Question: Christ Centered is first in CoG7’s Vision of a Vibrant 21st Century Church. Does this rob God of His glory? Shouldn’t we be God centered instead?
Answer: To answer this vital question, let’s explore the meaning of Christ Centered.
It does not mean that Jesus is greater than His Father. A kind of solitary ascendancy and supremacy belong to God as Father. The Son shares most of the Father’s attributes (and may be called God), but only the Father begets the Son and is fully transcendent — enveloped in majesty past finding out (Isaiah 55:8, 9; Romans 11:33-36).
Christ taught us to pray to our heavenly Father: “Hallowed be thy name. . . . thine is the kingdom, and the power, and the glory for ever. Amen” (Matthew 6:9, 13, KJV).
• Christ Centered means that Jesus plays a central role in salvation. The Father’s transcendence implies that between earth and heaven, a great chasm is fixed, an uncrossable gap. Jesus bridges that gap. He stands alone at the center — the middle Man between God and us, between heaven and earth (1 Timothy 2:5).
• Christ Centered means that Christ is the heart and focus of all we are and do as Christians. He is the hub and the main point of our faith. All other points of faith converge in Him (Galatians 2:20).
• Christ Centered means that if all days and details of our existence are seen as so many points on or inside a circle, then Christ is the very center of that circle, connected to all the rest by invisible cords of faith and love (Philippians 1:21).
• To affirm Christ centeredness does not diminish God as our Father. When Christ is lifted up, He draws all men to Himself and, by extension, to the Father also. “He who does not honor the Son does not honor the Father who sent Him” (John 5:23b; 12:32).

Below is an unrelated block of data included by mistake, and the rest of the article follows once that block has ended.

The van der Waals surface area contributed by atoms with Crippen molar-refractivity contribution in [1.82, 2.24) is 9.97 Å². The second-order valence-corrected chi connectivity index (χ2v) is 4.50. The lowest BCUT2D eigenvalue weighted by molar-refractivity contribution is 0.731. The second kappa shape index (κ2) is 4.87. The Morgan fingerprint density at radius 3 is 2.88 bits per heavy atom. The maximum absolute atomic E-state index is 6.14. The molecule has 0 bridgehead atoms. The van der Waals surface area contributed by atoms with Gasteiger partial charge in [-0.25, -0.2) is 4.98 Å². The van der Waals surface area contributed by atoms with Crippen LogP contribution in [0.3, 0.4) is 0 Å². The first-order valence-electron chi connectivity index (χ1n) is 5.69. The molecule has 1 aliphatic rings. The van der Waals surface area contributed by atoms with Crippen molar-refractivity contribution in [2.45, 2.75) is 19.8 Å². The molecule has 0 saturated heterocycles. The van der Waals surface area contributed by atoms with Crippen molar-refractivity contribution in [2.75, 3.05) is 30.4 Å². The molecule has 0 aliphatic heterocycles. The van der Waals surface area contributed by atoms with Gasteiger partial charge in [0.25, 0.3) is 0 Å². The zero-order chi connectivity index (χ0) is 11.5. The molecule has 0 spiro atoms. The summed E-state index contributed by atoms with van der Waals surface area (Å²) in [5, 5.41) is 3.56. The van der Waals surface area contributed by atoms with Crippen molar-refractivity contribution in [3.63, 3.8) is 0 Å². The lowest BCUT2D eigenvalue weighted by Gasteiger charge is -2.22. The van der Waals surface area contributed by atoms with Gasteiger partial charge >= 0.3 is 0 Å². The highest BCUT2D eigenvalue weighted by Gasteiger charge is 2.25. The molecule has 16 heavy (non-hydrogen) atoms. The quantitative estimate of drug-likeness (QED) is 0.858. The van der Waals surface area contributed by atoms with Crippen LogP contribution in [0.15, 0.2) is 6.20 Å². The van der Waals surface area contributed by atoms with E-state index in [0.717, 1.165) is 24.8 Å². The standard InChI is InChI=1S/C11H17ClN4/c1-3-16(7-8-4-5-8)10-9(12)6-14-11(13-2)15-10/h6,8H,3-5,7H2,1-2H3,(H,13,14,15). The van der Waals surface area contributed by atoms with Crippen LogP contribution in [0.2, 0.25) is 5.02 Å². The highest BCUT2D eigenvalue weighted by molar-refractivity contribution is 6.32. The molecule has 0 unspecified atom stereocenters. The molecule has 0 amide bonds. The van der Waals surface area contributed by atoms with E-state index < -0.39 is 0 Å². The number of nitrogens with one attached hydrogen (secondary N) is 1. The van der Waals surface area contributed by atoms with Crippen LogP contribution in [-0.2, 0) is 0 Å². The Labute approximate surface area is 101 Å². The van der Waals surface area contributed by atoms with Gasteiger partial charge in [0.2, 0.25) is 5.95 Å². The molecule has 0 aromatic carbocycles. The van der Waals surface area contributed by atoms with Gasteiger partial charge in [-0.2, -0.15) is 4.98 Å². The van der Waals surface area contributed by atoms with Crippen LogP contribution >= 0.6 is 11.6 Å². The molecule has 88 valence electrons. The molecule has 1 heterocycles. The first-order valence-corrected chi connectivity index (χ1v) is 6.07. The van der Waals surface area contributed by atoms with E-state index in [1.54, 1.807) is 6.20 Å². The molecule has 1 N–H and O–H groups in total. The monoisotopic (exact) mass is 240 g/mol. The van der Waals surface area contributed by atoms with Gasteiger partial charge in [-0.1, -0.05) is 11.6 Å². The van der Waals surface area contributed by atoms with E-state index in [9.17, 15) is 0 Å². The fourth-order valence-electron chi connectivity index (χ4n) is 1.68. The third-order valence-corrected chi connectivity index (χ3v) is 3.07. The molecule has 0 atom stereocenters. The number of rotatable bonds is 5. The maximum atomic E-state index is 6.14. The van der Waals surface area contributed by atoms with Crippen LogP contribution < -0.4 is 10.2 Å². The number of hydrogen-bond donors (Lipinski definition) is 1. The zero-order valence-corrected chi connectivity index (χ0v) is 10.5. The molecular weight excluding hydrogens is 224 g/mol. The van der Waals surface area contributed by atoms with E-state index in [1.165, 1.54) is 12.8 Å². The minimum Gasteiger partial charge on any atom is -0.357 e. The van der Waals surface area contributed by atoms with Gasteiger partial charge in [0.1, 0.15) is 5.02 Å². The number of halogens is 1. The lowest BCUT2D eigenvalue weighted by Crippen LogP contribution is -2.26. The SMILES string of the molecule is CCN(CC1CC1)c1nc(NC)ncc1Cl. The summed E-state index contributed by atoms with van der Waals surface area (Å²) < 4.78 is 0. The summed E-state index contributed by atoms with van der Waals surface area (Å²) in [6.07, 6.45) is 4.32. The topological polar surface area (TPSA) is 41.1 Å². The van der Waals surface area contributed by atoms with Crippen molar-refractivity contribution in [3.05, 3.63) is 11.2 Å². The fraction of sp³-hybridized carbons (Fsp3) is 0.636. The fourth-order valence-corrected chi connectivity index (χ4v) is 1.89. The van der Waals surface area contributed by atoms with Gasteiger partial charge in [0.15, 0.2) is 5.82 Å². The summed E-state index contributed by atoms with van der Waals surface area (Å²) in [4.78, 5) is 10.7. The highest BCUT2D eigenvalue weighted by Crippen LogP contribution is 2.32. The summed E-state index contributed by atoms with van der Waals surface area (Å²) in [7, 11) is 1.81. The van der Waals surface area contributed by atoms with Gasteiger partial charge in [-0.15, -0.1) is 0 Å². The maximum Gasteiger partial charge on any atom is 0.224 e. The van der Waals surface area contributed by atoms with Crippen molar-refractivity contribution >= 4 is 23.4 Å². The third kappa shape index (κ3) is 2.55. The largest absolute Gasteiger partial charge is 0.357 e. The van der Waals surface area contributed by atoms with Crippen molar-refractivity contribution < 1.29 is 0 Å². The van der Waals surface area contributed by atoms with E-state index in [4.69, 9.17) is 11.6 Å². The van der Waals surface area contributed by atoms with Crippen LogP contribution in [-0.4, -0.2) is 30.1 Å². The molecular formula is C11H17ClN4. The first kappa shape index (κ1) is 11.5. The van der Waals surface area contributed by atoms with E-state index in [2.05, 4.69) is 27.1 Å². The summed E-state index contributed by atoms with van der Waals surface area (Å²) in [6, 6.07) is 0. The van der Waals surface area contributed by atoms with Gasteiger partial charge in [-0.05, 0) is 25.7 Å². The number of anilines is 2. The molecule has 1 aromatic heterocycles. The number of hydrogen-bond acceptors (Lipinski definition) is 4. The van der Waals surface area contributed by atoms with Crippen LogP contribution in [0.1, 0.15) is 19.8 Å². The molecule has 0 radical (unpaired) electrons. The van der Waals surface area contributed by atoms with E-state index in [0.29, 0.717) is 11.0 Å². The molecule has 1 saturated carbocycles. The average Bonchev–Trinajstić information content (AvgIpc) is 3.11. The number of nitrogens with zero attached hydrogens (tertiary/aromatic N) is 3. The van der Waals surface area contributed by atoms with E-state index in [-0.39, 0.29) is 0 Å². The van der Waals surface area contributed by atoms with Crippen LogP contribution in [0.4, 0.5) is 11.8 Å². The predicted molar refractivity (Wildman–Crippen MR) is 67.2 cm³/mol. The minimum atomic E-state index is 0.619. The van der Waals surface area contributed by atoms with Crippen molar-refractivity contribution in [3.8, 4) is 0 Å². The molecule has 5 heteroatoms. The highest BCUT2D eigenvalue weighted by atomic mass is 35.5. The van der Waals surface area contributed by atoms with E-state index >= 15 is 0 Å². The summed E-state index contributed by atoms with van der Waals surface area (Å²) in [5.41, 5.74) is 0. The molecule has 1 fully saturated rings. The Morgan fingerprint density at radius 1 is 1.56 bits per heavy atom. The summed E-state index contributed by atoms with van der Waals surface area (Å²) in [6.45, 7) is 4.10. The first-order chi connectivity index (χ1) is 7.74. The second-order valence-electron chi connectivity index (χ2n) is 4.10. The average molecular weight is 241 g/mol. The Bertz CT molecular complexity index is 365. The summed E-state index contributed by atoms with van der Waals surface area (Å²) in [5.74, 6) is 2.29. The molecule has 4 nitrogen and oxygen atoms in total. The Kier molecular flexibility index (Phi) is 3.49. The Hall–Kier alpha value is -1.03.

• Christ Centered is not opposed to God centered. The Father, Son, and Holy Spirit are perfect manifestations of the one true God, with the Father first in all things.
The Father sent the Son to reveal Himself and to be the world’s Savior. Then the Spirit came to provide the constant presence of Christ.
In this we see Christ at the center, pointing to God’s eternal supremacy above all. The heavenly Father holds the universe’s highest rank, and His divine Son is the magnetic center of our faith. Jesus became human so that we may be more easily attracted to Him.
Christ has the personal experience of being made a little lower than the angels (like us), of taking on a servant’s form — like His brethren — of being touched with the feelings of our infirmities, of being tested in all points as we are, of suffering death on our behalf, and of calling us brethren.
We identify closely with Him (Philippians 2:5-8; Hebrews 2:9-18; 4:15). Among Father, Son, and Holy Spirit, Jesus is God’s choice to serve at His right hand as our advocate, our intercessor. He who knows us best loves us most. No, being Christ centered does not take away from the glory of God.
Devotion to Father and Son is not a zero-sum game in which more honor to one means less to the other. Rather, bowing before Christ and calling Him the name above every name — Lord — glorifies God the Father. We make Christ the focus of our faith and devotion precisely because doing so honors God (Philippians 2:9-11).
Since God has highly exalted His Son (v. 9; cf Colossians 1:13-27), we may gladly do the same!
Elder Calvin Burrell